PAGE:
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Crab Nebula or heart-building protein?

COS cell.jpg
Heart-builder COS cells plan the heart cell architecture

By James Dacey

Although this colourful image may strongly resemble the Crab Nebula, it is in fact a type of cell called a COS cell, found in the human heart where they regulate the structure of biological tissue. The image was produced in by Joseph Dwyer at King’s College London, who stained an isolated cell using fluorescent antibodies before capturing the image with a microscope. The image was one of seven short-listed for a competition ‘Reflections of Research’, which was held of the British Heart foundation. You can see the other impressive images here.

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One comment to Crab Nebula or heart-building protein?

  1. Peter Wolczuk

    Structures tend to be in a certain shape for a reason; in that the shape helps to serve the purpose which its nature brings it to. The more effective examples will inevitably dominate and squeeze out the less effective examples.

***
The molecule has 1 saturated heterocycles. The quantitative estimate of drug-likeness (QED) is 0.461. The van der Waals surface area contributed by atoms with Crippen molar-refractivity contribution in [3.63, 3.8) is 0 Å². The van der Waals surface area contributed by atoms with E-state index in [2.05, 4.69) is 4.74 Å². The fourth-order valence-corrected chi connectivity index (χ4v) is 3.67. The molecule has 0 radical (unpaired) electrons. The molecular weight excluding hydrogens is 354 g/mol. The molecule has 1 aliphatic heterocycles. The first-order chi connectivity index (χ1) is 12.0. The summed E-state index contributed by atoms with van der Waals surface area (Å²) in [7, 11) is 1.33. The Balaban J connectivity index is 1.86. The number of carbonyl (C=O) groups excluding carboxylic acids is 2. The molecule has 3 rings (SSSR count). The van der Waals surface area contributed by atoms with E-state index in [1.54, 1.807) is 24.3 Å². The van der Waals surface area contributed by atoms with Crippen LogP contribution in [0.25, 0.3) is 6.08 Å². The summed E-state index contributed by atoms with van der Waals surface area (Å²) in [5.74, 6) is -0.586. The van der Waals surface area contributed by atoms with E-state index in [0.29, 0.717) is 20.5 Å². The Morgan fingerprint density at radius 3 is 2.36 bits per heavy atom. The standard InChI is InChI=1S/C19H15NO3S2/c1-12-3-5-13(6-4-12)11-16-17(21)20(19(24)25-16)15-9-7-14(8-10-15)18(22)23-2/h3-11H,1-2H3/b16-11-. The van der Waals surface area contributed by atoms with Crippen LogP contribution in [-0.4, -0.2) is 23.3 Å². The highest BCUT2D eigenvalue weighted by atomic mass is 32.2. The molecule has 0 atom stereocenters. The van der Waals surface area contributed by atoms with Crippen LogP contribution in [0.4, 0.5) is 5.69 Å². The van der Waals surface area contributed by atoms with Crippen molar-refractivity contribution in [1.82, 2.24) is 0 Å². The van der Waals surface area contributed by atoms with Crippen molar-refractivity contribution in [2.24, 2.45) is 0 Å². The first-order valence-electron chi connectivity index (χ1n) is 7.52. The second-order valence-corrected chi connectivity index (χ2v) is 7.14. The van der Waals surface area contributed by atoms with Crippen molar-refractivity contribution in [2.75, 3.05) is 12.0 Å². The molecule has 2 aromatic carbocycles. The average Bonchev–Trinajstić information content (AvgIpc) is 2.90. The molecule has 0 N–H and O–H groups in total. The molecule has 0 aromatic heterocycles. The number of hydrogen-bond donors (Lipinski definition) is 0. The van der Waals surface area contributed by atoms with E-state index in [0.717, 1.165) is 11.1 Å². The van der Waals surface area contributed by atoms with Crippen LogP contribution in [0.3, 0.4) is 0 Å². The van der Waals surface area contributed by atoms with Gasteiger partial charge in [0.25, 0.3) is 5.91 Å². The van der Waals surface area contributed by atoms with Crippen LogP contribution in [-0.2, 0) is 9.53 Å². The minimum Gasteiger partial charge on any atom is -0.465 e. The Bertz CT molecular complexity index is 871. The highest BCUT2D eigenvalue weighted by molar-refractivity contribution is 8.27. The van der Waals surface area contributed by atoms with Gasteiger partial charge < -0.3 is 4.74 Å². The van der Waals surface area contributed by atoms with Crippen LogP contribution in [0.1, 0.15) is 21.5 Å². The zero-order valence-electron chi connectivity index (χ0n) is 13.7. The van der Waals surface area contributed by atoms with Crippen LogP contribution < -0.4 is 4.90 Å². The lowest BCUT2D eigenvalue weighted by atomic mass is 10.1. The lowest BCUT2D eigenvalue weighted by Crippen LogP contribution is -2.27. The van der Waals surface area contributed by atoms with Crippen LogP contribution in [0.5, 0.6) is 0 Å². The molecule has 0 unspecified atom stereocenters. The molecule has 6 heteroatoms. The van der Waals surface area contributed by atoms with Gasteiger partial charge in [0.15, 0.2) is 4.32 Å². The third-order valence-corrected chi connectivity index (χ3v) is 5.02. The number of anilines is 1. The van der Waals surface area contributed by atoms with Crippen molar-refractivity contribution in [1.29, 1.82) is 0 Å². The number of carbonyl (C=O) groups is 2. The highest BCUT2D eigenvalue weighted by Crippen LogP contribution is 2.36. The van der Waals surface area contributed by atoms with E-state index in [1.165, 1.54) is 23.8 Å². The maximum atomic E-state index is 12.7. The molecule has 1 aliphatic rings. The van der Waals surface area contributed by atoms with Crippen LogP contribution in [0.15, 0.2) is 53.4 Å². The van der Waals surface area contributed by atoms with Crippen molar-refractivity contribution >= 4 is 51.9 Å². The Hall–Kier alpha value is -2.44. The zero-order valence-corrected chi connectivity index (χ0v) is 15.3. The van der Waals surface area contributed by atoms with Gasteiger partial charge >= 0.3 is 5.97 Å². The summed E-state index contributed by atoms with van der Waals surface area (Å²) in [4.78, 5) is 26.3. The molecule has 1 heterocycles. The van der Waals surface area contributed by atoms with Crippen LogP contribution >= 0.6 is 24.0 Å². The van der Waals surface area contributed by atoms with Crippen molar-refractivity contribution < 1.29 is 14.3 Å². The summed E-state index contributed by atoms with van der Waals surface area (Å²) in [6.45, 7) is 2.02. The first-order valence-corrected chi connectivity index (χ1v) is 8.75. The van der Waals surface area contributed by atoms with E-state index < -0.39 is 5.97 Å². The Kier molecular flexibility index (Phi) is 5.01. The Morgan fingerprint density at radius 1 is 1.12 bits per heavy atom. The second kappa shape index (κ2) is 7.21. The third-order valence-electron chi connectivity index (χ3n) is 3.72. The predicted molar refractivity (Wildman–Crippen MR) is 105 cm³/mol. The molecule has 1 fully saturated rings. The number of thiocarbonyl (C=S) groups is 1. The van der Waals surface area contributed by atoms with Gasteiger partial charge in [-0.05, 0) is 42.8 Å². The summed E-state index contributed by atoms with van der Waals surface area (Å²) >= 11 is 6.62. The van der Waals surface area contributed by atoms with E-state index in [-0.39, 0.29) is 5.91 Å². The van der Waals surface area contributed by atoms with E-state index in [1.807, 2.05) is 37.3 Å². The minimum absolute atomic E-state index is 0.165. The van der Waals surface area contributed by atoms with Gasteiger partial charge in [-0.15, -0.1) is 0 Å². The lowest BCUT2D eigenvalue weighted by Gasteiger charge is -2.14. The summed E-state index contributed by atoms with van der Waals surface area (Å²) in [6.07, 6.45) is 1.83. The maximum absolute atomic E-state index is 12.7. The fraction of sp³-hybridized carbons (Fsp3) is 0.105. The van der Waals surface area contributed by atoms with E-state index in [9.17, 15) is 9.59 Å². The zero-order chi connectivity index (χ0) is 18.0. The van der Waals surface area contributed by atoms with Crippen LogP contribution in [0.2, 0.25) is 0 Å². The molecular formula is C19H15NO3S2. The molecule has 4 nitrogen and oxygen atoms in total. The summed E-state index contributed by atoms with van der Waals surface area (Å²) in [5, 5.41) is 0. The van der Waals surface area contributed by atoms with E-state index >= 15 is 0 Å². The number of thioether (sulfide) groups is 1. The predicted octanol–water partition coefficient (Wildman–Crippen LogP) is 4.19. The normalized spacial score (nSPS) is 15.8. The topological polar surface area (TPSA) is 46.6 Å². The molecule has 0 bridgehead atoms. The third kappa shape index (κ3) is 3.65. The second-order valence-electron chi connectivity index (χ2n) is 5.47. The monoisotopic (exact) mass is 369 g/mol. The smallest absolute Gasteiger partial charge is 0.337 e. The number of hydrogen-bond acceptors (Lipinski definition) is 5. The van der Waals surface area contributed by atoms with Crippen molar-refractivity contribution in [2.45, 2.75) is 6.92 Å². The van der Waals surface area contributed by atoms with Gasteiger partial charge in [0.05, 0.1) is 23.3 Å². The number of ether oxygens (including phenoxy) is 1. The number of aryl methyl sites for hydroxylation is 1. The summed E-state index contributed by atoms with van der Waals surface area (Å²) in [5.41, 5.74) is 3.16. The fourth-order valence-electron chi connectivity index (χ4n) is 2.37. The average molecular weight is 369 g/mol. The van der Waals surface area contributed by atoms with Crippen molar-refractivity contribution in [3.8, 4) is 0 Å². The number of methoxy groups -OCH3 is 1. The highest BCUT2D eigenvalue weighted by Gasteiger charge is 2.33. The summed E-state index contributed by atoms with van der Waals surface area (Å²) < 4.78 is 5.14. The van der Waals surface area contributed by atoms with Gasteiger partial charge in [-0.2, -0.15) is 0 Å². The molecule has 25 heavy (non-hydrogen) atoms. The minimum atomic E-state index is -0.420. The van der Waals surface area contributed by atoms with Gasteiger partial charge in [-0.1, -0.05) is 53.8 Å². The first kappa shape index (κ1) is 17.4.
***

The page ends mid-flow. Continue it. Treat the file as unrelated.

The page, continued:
I wonder what simple physics are involved in the fact that the Crab Nebula and the COS cells have arrived at a similar shape.
    By simple physics I mean such tendencies as all varieties of a lever functioning best when the fulcrum is closer to the load than to the place of force application.
    Perhaps there is something to learn why function led to such a similar form in two seemingly unrelated instances.


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